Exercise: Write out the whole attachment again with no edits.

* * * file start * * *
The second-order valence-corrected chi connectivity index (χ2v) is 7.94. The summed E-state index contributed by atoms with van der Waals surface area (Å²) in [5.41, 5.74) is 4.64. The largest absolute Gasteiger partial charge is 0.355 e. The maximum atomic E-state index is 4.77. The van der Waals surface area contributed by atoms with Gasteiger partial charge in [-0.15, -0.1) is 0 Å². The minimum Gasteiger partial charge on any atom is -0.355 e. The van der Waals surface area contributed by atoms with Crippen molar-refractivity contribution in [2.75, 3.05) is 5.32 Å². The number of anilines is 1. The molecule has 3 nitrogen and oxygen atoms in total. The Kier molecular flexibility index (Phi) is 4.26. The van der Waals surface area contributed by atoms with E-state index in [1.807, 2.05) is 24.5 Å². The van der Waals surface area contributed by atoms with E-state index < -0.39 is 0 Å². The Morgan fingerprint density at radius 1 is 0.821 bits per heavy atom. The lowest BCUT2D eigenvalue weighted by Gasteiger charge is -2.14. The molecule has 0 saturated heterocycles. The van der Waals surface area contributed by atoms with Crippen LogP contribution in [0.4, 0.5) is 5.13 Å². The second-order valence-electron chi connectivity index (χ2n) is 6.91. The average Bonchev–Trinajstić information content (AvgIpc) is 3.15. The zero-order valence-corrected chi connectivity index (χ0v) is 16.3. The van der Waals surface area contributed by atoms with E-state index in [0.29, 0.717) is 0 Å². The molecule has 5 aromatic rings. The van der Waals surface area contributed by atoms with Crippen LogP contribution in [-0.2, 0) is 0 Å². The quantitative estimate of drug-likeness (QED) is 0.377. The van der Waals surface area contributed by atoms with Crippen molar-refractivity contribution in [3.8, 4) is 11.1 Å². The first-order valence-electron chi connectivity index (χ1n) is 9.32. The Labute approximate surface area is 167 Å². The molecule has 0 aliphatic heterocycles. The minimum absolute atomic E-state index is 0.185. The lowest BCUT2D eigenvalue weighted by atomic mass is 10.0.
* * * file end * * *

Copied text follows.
The second-order valence-corrected chi connectivity index (χ2v) is 7.94. The summed E-state index contributed by atoms with van der Waals surface area (Å²) in [5.41, 5.74) is 4.64. The largest absolute Gasteiger partial charge is 0.355 e. The maximum atomic E-state index is 4.77. The van der Waals surface area contributed by atoms with Gasteiger partial charge in [-0.15, -0.1) is 0 Å². The minimum Gasteiger partial charge on any atom is -0.355 e. The van der Waals surface area contributed by atoms with Crippen molar-refractivity contribution in [2.75, 3.05) is 5.32 Å². The number of anilines is 1. The molecule has 3 nitrogen and oxygen atoms in total. The Kier molecular flexibility index (Phi) is 4.26. The van der Waals surface area contributed by atoms with E-state index in [1.807, 2.05) is 24.5 Å². The van der Waals surface area contributed by atoms with E-state index < -0.39 is 0 Å². The Morgan fingerprint density at radius 1 is 0.821 bits per heavy atom. The lowest BCUT2D eigenvalue weighted by Gasteiger charge is -2.14. The molecule has 0 saturated heterocycles. The van der Waals surface area contributed by atoms with Crippen LogP contribution in [0.4, 0.5) is 5.13 Å². The second-order valence-electron chi connectivity index (χ2n) is 6.91. The average Bonchev–Trinajstić information content (AvgIpc) is 3.15. The zero-order valence-corrected chi connectivity index (χ0v) is 16.3. The van der Waals surface area contributed by atoms with E-state index in [0.29, 0.717) is 0 Å². The molecule has 5 aromatic rings. The van der Waals surface area contributed by atoms with Crippen LogP contribution in [-0.2, 0) is 0 Å². The quantitative estimate of drug-likeness (QED) is 0.377. The van der Waals surface area contributed by atoms with Crippen molar-refractivity contribution in [3.8, 4) is 11.1 Å². The first-order valence-electron chi connectivity index (χ1n) is 9.32. The Labute approximate surface area is 167 Å². The molecule has 0 aliphatic heterocycles. The minimum absolute atomic E-state index is 0.185. The lowest BCUT2D eigenvalue weighted by atomic mass is 10.0.